Major studios: Touring Fine Art and Illustration’s new digs at 870 South Raymond Avenue

by January 30th, 2014

This is the first in a two-part series tracking the impact of Art Center’s newest academic facility on the two departments it houses: Fine Art and Illustration.

A man bursts through the gleaming glass doors at 870 South Raymond Avenue in Pasadena looking confused, harried and hurried. Fine Art faculty member (and former interim department Chair) Tom Knechtel, pauses mid-sentence and offers an answer before the man can blurt out his question. “You must be looking for the post office,” says Knechtel, who spearheaded the department’s participation in the renovation of this former postal sorting facility before newly installed Chair Vanalyne Green took the helm. “This is Art Center.”

That was far from the first (or last) time Knechtel will explain the building’s spectacular transformation from drab industrial edifice to the striking state-of-the-art headquarters for the College’s Fine Art and Illustration departments. This newest addition to Art Center’s South Campus constellation of facilities opened earlier this month after a six-month renovation undertaken by College leadership and overseen by architect Darin Johnstone.

Knechtel is particularly well equipped for today’s role as tour guide and explainer in chief, given his front-and-center role in collaborating with Illustration leadership to create a shared facility that vastly expands each department’s resources and creative capacities. “We’ve gone from two classrooms to five,” marvels Knechtel. “We now have an arts and media room, a room for our ArtMatters concentration, our first film and video room, sound editing room and sculpture yard, as well as boosting the number of student studios from 18 to 47.”

Fine Art student Elizabeth Freeman gets organized in her new studio

Fine Art student Elizabeth Freeman gets organized in her new studio. (Photo by Elon Schoenholz for Art Center)

This proliferation of studios will have the most immediate and beneficial impact on current Fine Art students, who are now empowered to work on projects, large and small, in a semi-private area all their own. Practically speaking, this means that they’ll now have a place to conceive, create and store their artwork when they’re not in class, instead of lugging works from home to campus for in-class critiques.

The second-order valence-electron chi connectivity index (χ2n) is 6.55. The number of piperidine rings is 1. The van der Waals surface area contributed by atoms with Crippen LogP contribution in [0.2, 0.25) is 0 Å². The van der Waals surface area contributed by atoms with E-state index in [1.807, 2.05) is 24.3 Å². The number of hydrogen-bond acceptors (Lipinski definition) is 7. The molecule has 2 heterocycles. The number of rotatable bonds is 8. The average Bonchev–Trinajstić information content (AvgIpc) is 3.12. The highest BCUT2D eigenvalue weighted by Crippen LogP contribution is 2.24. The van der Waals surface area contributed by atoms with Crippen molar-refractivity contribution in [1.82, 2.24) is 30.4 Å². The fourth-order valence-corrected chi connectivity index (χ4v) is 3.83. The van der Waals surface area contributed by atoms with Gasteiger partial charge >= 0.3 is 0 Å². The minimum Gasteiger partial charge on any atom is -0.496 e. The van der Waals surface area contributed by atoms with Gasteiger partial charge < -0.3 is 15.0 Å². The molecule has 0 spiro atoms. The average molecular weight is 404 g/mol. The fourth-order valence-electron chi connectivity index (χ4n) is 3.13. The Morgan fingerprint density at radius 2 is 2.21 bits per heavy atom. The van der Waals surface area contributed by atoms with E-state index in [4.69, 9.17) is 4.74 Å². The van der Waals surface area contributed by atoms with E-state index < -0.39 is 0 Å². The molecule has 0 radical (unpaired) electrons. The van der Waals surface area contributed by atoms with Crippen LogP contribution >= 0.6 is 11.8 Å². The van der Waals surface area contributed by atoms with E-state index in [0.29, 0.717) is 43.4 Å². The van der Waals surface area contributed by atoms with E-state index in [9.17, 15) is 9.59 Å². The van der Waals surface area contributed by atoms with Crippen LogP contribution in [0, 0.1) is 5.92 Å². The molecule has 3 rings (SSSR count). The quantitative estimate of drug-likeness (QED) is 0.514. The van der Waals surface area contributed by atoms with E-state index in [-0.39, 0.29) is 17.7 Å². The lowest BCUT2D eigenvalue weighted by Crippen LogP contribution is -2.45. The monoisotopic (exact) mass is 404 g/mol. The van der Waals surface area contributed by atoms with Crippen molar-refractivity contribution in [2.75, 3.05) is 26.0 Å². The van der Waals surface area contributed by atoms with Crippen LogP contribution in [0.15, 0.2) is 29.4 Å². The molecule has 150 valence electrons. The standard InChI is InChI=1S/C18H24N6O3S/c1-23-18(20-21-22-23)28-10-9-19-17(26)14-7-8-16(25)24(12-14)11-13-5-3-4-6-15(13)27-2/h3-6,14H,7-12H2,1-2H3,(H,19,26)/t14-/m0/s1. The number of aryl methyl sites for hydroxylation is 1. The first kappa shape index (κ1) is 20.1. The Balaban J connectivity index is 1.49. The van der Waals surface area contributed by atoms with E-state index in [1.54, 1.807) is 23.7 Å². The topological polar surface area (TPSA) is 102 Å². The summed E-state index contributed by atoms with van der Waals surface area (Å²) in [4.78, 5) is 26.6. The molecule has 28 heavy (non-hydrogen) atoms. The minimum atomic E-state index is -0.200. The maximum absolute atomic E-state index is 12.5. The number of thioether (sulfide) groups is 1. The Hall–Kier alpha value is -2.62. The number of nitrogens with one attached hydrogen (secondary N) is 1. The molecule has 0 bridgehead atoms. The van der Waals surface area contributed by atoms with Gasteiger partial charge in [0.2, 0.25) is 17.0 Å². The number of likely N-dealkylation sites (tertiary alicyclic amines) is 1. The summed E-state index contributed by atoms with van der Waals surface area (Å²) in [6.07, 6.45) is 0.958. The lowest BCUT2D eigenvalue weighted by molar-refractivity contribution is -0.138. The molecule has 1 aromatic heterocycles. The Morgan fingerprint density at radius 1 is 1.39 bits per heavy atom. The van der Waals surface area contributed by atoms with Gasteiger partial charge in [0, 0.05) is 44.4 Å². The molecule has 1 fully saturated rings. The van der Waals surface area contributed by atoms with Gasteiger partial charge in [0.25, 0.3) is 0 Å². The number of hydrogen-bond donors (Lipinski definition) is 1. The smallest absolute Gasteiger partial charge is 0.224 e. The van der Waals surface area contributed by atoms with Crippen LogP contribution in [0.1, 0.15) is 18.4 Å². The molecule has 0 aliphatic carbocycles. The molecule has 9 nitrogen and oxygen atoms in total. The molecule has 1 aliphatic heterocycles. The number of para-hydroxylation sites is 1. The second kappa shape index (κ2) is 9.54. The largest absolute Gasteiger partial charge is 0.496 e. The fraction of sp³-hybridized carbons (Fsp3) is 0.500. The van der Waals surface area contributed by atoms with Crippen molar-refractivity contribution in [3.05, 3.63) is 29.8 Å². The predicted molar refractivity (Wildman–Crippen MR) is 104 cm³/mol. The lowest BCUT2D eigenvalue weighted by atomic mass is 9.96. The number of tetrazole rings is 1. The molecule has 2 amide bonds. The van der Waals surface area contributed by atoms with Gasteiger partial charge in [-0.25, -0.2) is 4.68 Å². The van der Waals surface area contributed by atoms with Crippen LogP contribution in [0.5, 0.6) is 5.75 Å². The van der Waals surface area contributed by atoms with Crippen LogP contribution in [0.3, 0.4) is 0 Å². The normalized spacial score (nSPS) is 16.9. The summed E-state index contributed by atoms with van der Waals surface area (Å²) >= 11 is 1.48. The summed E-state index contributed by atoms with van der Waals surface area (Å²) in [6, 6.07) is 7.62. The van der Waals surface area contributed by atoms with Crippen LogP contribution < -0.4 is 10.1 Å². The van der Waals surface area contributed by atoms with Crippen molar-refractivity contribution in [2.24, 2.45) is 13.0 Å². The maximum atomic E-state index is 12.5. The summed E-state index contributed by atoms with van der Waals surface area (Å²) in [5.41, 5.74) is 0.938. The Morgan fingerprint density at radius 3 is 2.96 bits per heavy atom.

Judging by the appearance of AeroBeds and futons competing for space among students’ paint palettes and canvases inside many of the freshly-painted rectangular studios, it’s clear that students are planning to log many hours in their creative capsules. “Art Center has traditionally been a commuter culture,” explains Knechtel. “We wanted these studios to provide incentive for students to hang out and create a community. Developing strong peer relations skills will be essential to building the structure of their professional lives as working artists when they leave the College.”

For students interested in creating large-scale installations, the outdoor sculpture yard promises to become a game-changing resource. Previously, the department’s sculptors could be found building, refining and assembling their work in any available space, from their living rooms to parking lots.

“Shared space” reads the sign at the top of the industrial stairway, leading from the sky-lit gallery facing the building’s entrance to its second floor, which houses the Illustration Department’s base of operations as well as faculty meeting rooms, studios and galleries available to students in both disciplines. Though these drawing-intensive disciplines might seem to be natural collaborators on paper, so to speak, the two rarely intersected until undertaking this renovation and relocation. “This room is really the result of working collaboratively,” says Knechtel, as he enters the second floor’s large, open exhibition space, featuring a wall of windows and acres of wall space awaiting large-scale installations. “We could have cut it in half and divided it evenly. But we decided to pool the space and make it accessible to students. In the end, we all came out ahead.”

Ultimately, this new space provides each department with a bigger canvas. For Fine Art, that translates into greater latitude to respond nimbly to a rapidly shifting art world landscape with classes that reflect those changes. “Part of our giddiness is that this has all gone so well,” concludes Knechtel. “We have much greater capacity and freedom within our program now that we have the room to expand what the program can do and grow into it.”

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